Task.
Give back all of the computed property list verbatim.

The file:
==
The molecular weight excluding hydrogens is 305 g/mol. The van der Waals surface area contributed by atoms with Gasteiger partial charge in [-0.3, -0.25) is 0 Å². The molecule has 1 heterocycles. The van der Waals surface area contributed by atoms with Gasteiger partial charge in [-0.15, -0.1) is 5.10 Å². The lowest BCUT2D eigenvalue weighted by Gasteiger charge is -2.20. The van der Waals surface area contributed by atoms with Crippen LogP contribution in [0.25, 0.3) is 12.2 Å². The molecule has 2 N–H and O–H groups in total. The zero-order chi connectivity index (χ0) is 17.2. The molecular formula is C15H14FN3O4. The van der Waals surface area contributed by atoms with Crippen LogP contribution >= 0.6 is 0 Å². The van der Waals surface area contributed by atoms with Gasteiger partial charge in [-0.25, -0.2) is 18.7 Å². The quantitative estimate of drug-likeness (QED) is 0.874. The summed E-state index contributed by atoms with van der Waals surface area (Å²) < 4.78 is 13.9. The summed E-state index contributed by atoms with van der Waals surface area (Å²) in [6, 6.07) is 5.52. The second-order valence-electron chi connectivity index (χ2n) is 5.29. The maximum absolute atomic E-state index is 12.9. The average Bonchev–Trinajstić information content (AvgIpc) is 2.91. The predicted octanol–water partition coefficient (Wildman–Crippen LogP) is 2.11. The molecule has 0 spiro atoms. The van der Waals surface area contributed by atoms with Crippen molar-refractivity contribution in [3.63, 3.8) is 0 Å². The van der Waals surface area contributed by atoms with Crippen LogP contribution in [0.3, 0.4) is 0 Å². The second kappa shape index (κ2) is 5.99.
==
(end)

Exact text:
The molecular weight excluding hydrogens is 305 g/mol. The van der Waals surface area contributed by atoms with Gasteiger partial charge in [-0.3, -0.25) is 0 Å². The molecule has 1 heterocycles. The van der Waals surface area contributed by atoms with Gasteiger partial charge in [-0.15, -0.1) is 5.10 Å². The lowest BCUT2D eigenvalue weighted by Gasteiger charge is -2.20. The van der Waals surface area contributed by atoms with Crippen LogP contribution in [0.25, 0.3) is 12.2 Å². The molecule has 2 N–H and O–H groups in total. The zero-order chi connectivity index (χ0) is 17.2. The molecular formula is C15H14FN3O4. The van der Waals surface area contributed by atoms with Crippen LogP contribution >= 0.6 is 0 Å². The van der Waals surface area contributed by atoms with Gasteiger partial charge in [-0.25, -0.2) is 18.7 Å². The quantitative estimate of drug-likeness (QED) is 0.874. The summed E-state index contributed by atoms with van der Waals surface area (Å²) < 4.78 is 13.9. The summed E-state index contributed by atoms with van der Waals surface area (Å²) in [6, 6.07) is 5.52. The second-order valence-electron chi connectivity index (χ2n) is 5.29. The maximum absolute atomic E-state index is 12.9. The average Bonchev–Trinajstić information content (AvgIpc) is 2.91. The predicted octanol–water partition coefficient (Wildman–Crippen LogP) is 2.11. The molecule has 0 spiro atoms. The van der Waals surface area contributed by atoms with Crippen molar-refractivity contribution in [3.63, 3.8) is 0 Å². The van der Waals surface area contributed by atoms with Crippen LogP contribution in [0.3, 0.4) is 0 Å². The second kappa shape index (κ2) is 5.99.